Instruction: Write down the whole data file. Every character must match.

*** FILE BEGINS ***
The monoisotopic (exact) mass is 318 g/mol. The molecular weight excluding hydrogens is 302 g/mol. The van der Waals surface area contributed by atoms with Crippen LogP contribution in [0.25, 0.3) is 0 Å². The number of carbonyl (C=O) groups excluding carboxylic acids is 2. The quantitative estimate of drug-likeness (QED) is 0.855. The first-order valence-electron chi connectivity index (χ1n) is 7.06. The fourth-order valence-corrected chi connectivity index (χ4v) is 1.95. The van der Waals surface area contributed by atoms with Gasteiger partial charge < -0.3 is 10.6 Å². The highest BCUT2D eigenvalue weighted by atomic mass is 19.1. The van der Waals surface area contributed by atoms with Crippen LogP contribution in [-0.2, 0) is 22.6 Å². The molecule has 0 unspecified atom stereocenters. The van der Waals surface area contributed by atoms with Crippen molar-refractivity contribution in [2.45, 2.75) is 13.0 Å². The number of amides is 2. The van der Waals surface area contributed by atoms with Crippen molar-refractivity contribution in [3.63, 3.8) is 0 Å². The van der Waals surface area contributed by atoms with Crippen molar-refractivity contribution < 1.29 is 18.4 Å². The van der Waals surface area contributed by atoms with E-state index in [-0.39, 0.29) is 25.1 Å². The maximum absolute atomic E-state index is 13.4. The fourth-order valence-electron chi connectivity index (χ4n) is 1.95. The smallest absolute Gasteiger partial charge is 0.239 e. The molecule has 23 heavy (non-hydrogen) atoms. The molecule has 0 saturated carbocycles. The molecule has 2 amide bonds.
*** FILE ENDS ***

The monoisotopic (exact) mass is 318 g/mol. The molecular weight excluding hydrogens is 302 g/mol. The van der Waals surface area contributed by atoms with Crippen LogP contribution in [0.25, 0.3) is 0 Å². The number of carbonyl (C=O) groups excluding carboxylic acids is 2. The quantitative estimate of drug-likeness (QED) is 0.855. The first-order valence-electron chi connectivity index (χ1n) is 7.06. The fourth-order valence-corrected chi connectivity index (χ4v) is 1.95. The van der Waals surface area contributed by atoms with Gasteiger partial charge < -0.3 is 10.6 Å². The highest BCUT2D eigenvalue weighted by atomic mass is 19.1. The van der Waals surface area contributed by atoms with Crippen LogP contribution in [-0.2, 0) is 22.6 Å². The molecule has 0 unspecified atom stereocenters. The van der Waals surface area contributed by atoms with Crippen molar-refractivity contribution in [2.45, 2.75) is 13.0 Å². The number of amides is 2. The van der Waals surface area contributed by atoms with Crippen molar-refractivity contribution in [3.63, 3.8) is 0 Å². The van der Waals surface area contributed by atoms with Crippen molar-refractivity contribution < 1.29 is 18.4 Å². The van der Waals surface area contributed by atoms with E-state index in [-0.39, 0.29) is 25.1 Å². The maximum absolute atomic E-state index is 13.4. The fourth-order valence-electron chi connectivity index (χ4n) is 1.95. The smallest absolute Gasteiger partial charge is 0.239 e. The molecule has 23 heavy (non-hydrogen) atoms. The molecule has 0 saturated carbocycles. The molecule has 2 amide bonds.